Time to put the Waffle Manifesto back on the NDP's table

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When I was a toddler I recall my parents discussing something called the Waffle. It caught my interest not just because I was raised in a politically charged environment but because it was my favourite breakfast food. 

Back then towering intellects of the left tired with the direction of the NDP took it upon themselves to write a manifesto. When I heard that the Waffle was a manifesto I quickly lost interest, but for those who cared it was an attempt to write out the aims of the NDP as a socialist party.

Folks of the day were just coming down from the rhetoric of a "commie on every corner working to sabotage our freedoms" that dominated the political discourse of North America and when the "pinkos" in Canada started writing another Manifesto the Karl Marx fear mongers when into overdrive.

I was born shortly after the Waffle as the "Manifesto" graced the pages of the Globe and Mail in 1969. I cannot imagine a similar doctrine of any sort capturing similar attention and ink today, not for lack of want or need but because our media no longer subscribes to equal exposure to ideas.

The Waffle was eaten alive after intellects such as the Laxer brothers, who were instrumental in its creation, oversaw its evolution from ideas on paper to riveting debate, through NDP conventions starting in Winnipeg and to its ultimate demise in a leadership contest that pitted giants of the left Lewis and Laxer in a fight to the death.

The effort fell prey within the NDP to the corporate, union-driven status-quo that lined up behind David Lewis, and was forced to find a new home along with Laxer, the losing candidate in that battle.

Ultimately the initiative and its manifesto had died by the time I was five. A great division in the nation's party of democratic socialists was the end result but a creature known as the "social democrat" lived on and is still at the very core of division and debate in the continent's only constitutionally defined socialist party.

These warring factions within the NDP have engaged in a vitriolic tug-of-war ever since.

The so-called purists or democratic socialists interested in the "nationalizing" of industry have suffered the same recurrent demise time and time again. The debate has evolved considerably and the ideas were not about the communist takeover of the capitalist system but instead embodied talk of rationalizing industries versus nationalizing them. However, the shift in nomenclature never proved to be successful as the old corporate driven vision of the "social democrats" repeatedly won the day, albeit never with an alternative vision that was better than that old Waffle Manifesto, but always with the language of fear and retribution for even daring to challenge the notion of "progress" embodied in corporate unionism and the "third way."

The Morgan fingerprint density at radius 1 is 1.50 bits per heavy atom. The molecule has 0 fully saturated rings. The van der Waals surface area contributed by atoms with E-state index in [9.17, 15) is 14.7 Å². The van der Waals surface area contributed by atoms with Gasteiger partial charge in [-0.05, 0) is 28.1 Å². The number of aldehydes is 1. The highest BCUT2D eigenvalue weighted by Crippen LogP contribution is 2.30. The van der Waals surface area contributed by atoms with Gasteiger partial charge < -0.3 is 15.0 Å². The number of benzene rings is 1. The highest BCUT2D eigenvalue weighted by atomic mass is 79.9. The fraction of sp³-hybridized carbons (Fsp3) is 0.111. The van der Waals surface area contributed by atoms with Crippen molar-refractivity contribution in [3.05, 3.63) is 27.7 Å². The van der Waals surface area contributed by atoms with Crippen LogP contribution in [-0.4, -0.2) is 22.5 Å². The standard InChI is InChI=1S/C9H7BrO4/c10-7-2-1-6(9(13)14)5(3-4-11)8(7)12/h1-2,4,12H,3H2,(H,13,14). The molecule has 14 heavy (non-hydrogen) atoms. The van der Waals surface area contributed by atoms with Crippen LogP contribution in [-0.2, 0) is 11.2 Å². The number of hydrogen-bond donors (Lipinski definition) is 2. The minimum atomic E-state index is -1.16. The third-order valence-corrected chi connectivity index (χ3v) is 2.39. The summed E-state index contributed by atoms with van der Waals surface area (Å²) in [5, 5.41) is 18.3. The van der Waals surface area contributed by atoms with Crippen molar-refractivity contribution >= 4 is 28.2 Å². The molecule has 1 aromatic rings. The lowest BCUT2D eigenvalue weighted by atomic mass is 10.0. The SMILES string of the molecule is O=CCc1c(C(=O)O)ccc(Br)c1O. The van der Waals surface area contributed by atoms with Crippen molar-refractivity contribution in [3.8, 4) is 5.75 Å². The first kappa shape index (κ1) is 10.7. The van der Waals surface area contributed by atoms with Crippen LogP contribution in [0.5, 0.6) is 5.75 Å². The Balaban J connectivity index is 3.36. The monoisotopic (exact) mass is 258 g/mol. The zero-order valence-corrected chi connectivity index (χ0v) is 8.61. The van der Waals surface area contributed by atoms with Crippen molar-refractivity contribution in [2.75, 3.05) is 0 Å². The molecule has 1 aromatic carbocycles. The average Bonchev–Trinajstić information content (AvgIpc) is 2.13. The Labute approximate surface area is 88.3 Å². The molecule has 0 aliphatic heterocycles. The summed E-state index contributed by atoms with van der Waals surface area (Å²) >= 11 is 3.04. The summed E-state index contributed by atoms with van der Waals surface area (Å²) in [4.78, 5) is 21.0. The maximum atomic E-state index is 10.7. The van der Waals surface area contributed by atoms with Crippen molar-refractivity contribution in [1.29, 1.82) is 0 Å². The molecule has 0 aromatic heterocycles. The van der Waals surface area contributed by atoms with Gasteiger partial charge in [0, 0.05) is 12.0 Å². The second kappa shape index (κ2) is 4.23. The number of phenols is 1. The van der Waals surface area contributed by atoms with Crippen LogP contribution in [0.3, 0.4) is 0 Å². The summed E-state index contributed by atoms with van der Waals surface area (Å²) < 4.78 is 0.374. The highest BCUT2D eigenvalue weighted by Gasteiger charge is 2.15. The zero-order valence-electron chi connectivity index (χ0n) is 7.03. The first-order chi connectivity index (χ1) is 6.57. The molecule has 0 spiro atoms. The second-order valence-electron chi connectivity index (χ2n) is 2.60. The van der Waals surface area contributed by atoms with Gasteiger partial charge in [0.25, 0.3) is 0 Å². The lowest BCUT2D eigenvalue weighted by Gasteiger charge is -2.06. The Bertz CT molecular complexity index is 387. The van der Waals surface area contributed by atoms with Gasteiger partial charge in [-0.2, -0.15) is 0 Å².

It was, is and always has been a sort of might-is-right type of politics that abandoned the development of ideas for a more cut and thrust type of group think that prevailed at all levels in the party from coast to coast to coast.

Fast forward to recent times when the NDP formed provincial governments as a result of the failed policies of business parties and with lesser personalities than giants like David Lewis and Tommy Douglas. As well, what we experienced were "social democratic" governments that consistently outperformed the governments of business on every front. Balanced budgets, growing economies, social liberalism and the maintenance of outstanding health-and-education programming won out over any workers' desire to collectively share the means of production. Wobblied workers of the world were free to unite and write underground newspapers but never were they allowed near the levers of power.

Once again, however, the old divide reared its head within this last decade and came to the fore as the " New Politics Initiative" invigorated young people and engaged them in the political process. An openly corrupt corporate culture and all its trimmings of injustice and environmental degradation gave rise to a desire to dust of the manifestos of old and entertain a new kind of socialism.

At the time great gains were being realized in South America. Long and brutally victimized by the corporateers, the people in those lands truly had enough and started taking back governments by electing leaders espousing a modern day socialism, void of crusty old Marxism and vitalized with a new found appreciation of the fundamentals of collectivism and equality.

A different NDP convention in Winnipeg pitted the views of modern socialists against social democrats in the party and despite the efforts of the Rebicks, Stanfords, Davies and Robinsons of the NDP universe, the New Politics Initiative suffered a death blow and fell to "NDProgress," the strong arm of the social democrats more interested in embracing technological advances in social networking than any sort of new kind of politics that reeked of that old kind of socialism.

Once again as in 1969, the party left Winnipeg divided and the young folks disillusioned, the corporate unions more entrenched and the party an irrelevant force in terms of ever gaining access to the federal levers of power.

I write this long protracted view of the history of the divide in Canada's NDP to provide a backdrop to today's upheaval in the BC NDP.

The insiders in B.C. have long played a major role in the party, both in B.C. and at the Federal level, and they are players who strategically used the resources of a decade in provincial government to solidify the notion that social democrats are the mainstay of the party and their ideas, or lack thereof, are what the party is all about.